There are some important issues regarding the field. First, there is an overlapping of constructs among social cognition models of health and illness. Bandura (2000) criticizes the way the proliferation of models of health behavior determines “cafeteria style research” where a mixture of theoretical concepts are used and unnecessarily multiply predictors in the name of theoretical integration. For instance, the self-efficacy concept from Social Cognitive Theory (SCT) overlaps with perceived behavioral control from the Theory of Reasoned Action and the Theory of Planned Behavior (see below) or the barriers concept from SCT overlaps with the barriers concept from Health Belief Model. More studies are needed in order to provide evidence for discriminant validity among these constructs, and their integration with already validated theories of cognitive-behavioral practice in the clinical field (David, Miclea, & Opre, 2004), as both target health promotion and/or behavioral treatment. Second, interventions in the clinical field can be considered theory and evidence-based when (1) the theory that is used for data interpretation fulfills two criteria: (a) it provides a clear account of the hypothesized underlying psychological mechanisms that generate behavior change following the intervention; (b) the theory has been empirically tested before being used with behavior modification interventions (Michie & Abraham, 2004); researchers argue for the use of evidence obtained with specific populations and particular circumstances in order to build and improve behavior change theory, and (2) research in health psychology includes randomized control trials (RTC), elaboration and process evaluations in order to measure the impact of interventions and help identify the strategies that work in health behavior change. This, combined with cost-effectiveness analysis, is considered (David et al., 2004) the only path for developing a theory and evidence-based approach to behavior modification that would resemble the evidence-based practice in medicine and clinical psychology (e.g., evidence-based psychotherapy).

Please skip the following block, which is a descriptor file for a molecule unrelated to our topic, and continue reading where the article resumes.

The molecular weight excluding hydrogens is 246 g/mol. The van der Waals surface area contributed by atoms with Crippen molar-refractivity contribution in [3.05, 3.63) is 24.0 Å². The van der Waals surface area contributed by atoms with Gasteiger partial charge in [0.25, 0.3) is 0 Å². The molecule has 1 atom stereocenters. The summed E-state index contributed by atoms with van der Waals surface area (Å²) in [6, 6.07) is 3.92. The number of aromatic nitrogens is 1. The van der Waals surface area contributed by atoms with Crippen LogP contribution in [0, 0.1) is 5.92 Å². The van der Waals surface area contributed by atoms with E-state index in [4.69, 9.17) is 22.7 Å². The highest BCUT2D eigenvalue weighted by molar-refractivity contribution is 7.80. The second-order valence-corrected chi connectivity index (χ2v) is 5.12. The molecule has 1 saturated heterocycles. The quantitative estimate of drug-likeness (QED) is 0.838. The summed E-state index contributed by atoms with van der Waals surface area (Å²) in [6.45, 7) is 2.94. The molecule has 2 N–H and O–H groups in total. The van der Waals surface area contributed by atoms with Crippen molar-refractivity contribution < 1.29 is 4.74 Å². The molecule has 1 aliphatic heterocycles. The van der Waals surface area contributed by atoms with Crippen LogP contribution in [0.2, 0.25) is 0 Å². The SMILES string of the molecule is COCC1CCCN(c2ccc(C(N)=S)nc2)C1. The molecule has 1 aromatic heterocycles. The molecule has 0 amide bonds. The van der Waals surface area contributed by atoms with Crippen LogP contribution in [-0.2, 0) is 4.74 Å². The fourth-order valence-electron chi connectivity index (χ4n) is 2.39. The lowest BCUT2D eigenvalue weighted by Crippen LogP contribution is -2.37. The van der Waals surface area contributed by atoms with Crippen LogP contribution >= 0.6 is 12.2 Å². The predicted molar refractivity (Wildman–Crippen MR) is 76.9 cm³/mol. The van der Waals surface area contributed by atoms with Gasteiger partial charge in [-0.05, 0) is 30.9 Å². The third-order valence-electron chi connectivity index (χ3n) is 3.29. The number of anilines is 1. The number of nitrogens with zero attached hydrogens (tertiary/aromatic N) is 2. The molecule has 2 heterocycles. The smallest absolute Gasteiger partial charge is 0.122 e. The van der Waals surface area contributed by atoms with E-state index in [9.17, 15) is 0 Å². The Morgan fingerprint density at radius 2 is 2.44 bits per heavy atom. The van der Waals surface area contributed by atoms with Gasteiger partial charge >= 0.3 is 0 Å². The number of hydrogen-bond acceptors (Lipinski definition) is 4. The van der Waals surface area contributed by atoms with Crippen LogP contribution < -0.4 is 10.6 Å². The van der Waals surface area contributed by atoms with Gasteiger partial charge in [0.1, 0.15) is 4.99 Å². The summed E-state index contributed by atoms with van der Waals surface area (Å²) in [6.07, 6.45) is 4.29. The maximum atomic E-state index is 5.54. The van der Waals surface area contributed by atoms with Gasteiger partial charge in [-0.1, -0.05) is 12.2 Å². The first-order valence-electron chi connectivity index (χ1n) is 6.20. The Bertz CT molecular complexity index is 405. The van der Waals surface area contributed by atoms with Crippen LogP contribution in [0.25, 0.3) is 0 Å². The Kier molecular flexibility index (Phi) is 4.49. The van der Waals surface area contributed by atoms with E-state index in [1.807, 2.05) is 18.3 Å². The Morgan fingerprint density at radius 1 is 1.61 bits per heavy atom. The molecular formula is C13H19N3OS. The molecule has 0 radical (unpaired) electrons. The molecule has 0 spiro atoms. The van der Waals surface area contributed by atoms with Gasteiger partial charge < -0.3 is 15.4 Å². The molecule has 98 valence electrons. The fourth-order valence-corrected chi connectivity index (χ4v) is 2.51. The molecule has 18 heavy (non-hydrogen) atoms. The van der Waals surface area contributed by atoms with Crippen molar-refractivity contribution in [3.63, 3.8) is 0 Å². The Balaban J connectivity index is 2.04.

Considering the importance of health-risk behavior as the target of interventions that facilitate the decrease of morbidity and mortality and augment quality of life, the present paper has several aims: first, to describe and critically analyze the most important psychological models that intend to explain and predict health behavior and second, to discuss their effectiveness in relation to behavior change strategies that would help develop a theory and evidence-based practice in health psychology, integrated with the current evidence-based practice of clinical psychology and cognitive-behavioral psychotherapies. (e.g., evidence-based psychotherapy).

HEALTH BEHAVIOR CHANGE MODELS